Mess Media

monitors, analyzes and corrects media reporting errors and bias concerning messengers and couriers.

Messenger Institute
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Toronto Cannot License Couriers


When the province of Ontario announced it was granting Toronto new powers to tax and license, the first issue some councillors felt necessary to address was the licensing of bicycle couriers.  So even though the City of Toronto Act wasn't yet in effect the Works Committee decided to look into the possibility.

As expected the response from the Municipal Licensing and Standards Division was that the City does not have the power to license couriers but it could be re-visited once the City of Toronto Act comes in to effect.



Now that the Act is in effect, staff re-examined the feasibility of licensing bicycle couriers under the City of Toronto Act, 2006. According to the staff report dated March 7, 2007:

Under the City of Toronto Act, 2006, a municipality does not have the power to license a courier business, and/or owners or drivers of vehicles used for hire in a courier business, including bicycle couriers.

Let's hope that Councillors can accept defeat and finally stop wasting taxpayers' money on issues outside of its jurisdiction.

The City of Toronto has studied the licensing of couriers in abundance. Each and every time it has been dismissed as unnecessary, too costly or outside of the City's powers. It was studied at length in 1987, 1991 and 1997. It was raised again in 1999 but much to the disappointment of Councillor Lindsay-Lubin it went nowhere because Councillor Lubin was informed that the city didn’t have the power to license couriers.

In 1992 even the Chief of Police came out against licensing stating “from a policing perspective, licensing as a means to enhance enforcement is ineffectual.” The main problem with licensing is that it’s not licensing at all. It’s merely a form of labeling and the police are required to infringe on all cyclists rights to enforce the labeling system. Every cyclist who may look like a courier may be stopped by police and inspected to determine if they are a courier.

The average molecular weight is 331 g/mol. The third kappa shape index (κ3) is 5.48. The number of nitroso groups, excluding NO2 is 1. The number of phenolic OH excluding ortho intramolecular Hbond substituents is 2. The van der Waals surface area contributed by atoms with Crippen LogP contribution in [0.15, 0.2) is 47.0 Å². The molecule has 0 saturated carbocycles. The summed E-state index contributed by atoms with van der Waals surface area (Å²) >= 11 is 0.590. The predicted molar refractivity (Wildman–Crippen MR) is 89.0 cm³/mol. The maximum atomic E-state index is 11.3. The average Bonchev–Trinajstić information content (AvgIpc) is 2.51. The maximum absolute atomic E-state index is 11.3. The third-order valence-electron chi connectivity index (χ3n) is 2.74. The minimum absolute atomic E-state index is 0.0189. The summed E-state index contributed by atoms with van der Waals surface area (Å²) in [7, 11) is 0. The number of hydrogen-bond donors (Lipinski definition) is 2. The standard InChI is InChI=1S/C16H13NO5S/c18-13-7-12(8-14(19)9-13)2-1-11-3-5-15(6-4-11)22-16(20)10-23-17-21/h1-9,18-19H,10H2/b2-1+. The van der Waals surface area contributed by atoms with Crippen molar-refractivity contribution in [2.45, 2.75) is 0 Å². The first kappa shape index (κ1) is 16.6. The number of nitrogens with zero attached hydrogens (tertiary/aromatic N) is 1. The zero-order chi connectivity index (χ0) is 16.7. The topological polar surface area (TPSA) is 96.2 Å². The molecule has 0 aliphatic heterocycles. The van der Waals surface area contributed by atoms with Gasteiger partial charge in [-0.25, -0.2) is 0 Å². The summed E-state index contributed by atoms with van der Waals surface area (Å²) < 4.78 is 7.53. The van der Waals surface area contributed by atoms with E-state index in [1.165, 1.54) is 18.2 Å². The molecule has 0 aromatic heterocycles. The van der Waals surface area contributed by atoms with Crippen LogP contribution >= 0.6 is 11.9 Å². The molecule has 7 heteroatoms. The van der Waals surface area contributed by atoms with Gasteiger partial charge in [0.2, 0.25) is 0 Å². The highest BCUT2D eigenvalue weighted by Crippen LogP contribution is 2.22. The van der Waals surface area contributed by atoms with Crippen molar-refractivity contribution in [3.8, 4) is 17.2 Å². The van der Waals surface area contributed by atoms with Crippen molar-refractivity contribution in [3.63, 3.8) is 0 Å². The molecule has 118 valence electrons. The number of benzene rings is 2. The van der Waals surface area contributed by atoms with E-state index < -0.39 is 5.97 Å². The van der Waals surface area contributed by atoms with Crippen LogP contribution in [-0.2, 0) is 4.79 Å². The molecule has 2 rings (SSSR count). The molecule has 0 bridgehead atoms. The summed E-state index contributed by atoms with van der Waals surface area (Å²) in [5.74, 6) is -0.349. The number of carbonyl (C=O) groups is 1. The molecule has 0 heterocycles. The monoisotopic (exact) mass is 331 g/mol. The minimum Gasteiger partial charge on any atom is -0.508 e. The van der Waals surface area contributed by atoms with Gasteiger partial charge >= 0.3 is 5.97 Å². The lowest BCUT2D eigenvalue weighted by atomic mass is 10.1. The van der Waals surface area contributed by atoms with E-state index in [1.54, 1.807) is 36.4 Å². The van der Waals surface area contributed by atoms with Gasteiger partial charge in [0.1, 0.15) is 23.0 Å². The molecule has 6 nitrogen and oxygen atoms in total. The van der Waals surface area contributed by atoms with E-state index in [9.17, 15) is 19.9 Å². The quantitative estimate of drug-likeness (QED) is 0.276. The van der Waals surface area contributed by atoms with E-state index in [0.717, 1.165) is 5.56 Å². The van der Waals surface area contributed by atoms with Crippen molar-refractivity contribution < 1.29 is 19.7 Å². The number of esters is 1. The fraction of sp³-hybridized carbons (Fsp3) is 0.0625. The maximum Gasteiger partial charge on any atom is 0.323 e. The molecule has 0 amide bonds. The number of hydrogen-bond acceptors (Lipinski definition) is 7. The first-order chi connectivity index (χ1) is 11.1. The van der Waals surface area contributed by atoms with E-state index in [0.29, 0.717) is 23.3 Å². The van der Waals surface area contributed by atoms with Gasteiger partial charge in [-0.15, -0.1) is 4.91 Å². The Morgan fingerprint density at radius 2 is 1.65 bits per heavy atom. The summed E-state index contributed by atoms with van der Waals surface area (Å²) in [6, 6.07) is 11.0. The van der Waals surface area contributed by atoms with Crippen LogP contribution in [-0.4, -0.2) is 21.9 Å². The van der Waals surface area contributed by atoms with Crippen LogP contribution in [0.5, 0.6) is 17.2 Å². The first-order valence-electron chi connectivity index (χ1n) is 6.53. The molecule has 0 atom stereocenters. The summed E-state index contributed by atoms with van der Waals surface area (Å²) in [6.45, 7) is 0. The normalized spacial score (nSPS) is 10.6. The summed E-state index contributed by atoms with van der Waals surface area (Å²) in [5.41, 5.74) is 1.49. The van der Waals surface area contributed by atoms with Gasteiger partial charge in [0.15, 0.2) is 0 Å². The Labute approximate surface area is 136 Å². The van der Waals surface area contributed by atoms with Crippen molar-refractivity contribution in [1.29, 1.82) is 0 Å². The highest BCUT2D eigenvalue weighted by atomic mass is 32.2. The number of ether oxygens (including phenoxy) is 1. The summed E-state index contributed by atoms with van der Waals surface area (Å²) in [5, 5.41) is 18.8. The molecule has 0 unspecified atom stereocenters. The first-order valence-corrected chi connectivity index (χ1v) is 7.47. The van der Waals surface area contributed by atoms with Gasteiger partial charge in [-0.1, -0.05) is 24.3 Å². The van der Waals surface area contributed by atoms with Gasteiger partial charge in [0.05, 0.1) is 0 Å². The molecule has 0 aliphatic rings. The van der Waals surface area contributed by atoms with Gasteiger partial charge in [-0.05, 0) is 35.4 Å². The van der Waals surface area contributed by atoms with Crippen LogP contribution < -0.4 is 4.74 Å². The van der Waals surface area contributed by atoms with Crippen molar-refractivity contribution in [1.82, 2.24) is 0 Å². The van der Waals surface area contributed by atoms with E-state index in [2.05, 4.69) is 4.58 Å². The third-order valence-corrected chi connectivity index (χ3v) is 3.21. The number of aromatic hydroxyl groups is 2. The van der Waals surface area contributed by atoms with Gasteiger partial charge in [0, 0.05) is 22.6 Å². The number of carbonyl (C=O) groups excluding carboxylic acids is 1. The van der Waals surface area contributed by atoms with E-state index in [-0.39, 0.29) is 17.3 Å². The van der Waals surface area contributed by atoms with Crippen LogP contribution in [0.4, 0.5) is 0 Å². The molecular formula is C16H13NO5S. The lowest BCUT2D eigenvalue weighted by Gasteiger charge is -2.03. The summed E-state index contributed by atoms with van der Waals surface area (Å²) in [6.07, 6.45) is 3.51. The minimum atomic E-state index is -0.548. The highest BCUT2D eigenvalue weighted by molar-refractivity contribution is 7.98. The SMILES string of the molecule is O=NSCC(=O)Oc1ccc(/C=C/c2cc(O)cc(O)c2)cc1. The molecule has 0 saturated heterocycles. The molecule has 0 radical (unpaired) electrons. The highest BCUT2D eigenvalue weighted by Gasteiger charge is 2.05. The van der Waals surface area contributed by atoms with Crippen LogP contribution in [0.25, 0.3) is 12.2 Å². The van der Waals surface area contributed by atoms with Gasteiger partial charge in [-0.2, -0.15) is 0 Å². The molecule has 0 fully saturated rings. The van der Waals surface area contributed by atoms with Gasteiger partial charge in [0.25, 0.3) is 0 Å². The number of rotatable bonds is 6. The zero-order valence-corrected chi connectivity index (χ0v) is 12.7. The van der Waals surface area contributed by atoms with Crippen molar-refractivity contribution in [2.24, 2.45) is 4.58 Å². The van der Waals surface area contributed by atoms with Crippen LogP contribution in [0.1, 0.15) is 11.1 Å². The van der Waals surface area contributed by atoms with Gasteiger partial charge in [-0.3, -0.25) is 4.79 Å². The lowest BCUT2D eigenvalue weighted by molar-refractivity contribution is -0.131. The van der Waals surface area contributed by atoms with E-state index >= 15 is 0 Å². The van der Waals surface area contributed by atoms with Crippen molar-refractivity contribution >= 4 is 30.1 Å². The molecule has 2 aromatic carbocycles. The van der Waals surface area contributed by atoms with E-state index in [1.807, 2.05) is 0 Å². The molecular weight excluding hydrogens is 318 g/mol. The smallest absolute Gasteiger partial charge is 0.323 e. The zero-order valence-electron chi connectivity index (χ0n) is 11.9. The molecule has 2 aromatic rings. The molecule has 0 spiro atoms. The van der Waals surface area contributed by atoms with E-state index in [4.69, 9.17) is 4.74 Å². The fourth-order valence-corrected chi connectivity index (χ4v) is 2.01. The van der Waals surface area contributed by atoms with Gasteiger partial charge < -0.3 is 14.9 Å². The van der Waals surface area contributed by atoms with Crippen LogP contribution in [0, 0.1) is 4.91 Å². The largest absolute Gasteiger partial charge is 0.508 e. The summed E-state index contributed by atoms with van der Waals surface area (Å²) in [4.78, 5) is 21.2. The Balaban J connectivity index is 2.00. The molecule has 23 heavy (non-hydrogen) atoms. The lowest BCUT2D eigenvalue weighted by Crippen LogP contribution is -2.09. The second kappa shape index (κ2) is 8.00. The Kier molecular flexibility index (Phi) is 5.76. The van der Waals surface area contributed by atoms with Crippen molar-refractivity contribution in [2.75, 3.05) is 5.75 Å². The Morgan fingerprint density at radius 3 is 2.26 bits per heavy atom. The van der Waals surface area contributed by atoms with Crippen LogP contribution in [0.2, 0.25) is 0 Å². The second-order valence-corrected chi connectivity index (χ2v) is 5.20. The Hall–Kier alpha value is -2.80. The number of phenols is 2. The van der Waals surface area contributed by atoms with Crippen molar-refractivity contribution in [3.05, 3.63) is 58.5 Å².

Idea of licensing bicycle couriers gets mixed reaction - Globe and Mail, September 2, 2006



Here are some of the reports on licensing but Toronto may be more spending tax dollars to create many more reports.

License or Label

Potential licensing of bicycle couriers in Toronto (1987) - Messville Report 

The TCCC's 1987 Report - This report is about registering couriers as well as licensing all cyclists.

Sunwheel Couriers Report (1989) -  A courier company's recomendations

The TCCC's 1991 Report - Includes the TCCC recommendations to amend the draft by-law. Recommends delaying licensing until more information available.

The Association of Professional Urban Cyclists' (A.P.U.C.) 1991 submissions on licensing - bike couriers' views on the matter.

The Lawful and the Awful (1991) - workshops on improving cyclists behavior and enforcement issues. No couriers involved in the workshops - so guess what they recomend, with no evidence.

Toronto's Draft Law from 1991 - This was never passed but any future law would probably start with this draft.

Societe de l'assurance automobile du Quebec Report (1992) - This is the summary of the report in English. It studied many cities and recognized the limitations of insufficient data.

The City of Ottawa's Report from 1992 - The City decided against licensing messengers

The Toronto City Cycling Committee's (TCCC) 1992 Report - This is a report on licensing all cyclists in Toronto and couriers. It comes out against licensing.

Metro Toronto Police Comments on Licensing Couriers (1992)

Toronto City Councillor Steve Ellis' 1997 Comments on those evil enemies of the people. He lost his seat in the very next election.



 

 

 

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